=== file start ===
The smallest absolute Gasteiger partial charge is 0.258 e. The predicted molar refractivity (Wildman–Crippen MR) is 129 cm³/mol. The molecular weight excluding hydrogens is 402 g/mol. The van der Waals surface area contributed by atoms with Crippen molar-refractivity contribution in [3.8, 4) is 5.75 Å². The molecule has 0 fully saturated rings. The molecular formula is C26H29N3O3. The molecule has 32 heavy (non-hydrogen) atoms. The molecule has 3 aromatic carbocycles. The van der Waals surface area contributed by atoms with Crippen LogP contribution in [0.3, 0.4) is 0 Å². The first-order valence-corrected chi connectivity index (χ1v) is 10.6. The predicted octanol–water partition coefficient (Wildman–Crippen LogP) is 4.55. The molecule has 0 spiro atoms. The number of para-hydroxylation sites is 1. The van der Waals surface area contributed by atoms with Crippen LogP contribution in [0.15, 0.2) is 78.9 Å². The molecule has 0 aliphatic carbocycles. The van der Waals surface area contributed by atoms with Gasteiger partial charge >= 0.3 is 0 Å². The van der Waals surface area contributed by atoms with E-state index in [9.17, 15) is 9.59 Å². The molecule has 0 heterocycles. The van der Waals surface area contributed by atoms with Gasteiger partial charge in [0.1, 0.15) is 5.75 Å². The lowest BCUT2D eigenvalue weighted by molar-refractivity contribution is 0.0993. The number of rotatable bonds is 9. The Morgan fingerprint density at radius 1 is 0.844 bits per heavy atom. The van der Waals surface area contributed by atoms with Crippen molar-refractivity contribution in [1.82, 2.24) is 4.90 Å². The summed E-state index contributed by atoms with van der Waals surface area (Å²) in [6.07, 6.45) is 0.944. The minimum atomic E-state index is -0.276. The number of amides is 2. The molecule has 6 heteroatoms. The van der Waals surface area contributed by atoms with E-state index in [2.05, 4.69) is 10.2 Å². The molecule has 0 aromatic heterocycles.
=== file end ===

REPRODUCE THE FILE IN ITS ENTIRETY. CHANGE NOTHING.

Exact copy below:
The smallest absolute Gasteiger partial charge is 0.258 e. The predicted molar refractivity (Wildman–Crippen MR) is 129 cm³/mol. The molecular weight excluding hydrogens is 402 g/mol. The van der Waals surface area contributed by atoms with Crippen molar-refractivity contribution in [3.8, 4) is 5.75 Å². The molecule has 0 fully saturated rings. The molecular formula is C26H29N3O3. The molecule has 32 heavy (non-hydrogen) atoms. The molecule has 3 aromatic carbocycles. The van der Waals surface area contributed by atoms with Crippen LogP contribution in [0.3, 0.4) is 0 Å². The first-order valence-corrected chi connectivity index (χ1v) is 10.6. The predicted octanol–water partition coefficient (Wildman–Crippen LogP) is 4.55. The molecule has 0 spiro atoms. The number of para-hydroxylation sites is 1. The van der Waals surface area contributed by atoms with Crippen LogP contribution in [0.15, 0.2) is 78.9 Å². The molecule has 0 aliphatic carbocycles. The van der Waals surface area contributed by atoms with Gasteiger partial charge >= 0.3 is 0 Å². The van der Waals surface area contributed by atoms with E-state index in [9.17, 15) is 9.59 Å². The molecule has 0 heterocycles. The van der Waals surface area contributed by atoms with Gasteiger partial charge in [0.1, 0.15) is 5.75 Å². The lowest BCUT2D eigenvalue weighted by molar-refractivity contribution is 0.0993. The number of rotatable bonds is 9. The Morgan fingerprint density at radius 1 is 0.844 bits per heavy atom. The van der Waals surface area contributed by atoms with Crippen molar-refractivity contribution in [1.82, 2.24) is 4.90 Å². The summed E-state index contributed by atoms with van der Waals surface area (Å²) in [6.07, 6.45) is 0.944. The minimum atomic E-state index is -0.276. The number of amides is 2. The molecule has 6 heteroatoms. The van der Waals surface area contributed by atoms with E-state index in [2.05, 4.69) is 10.2 Å². The molecule has 0 aromatic heterocycles.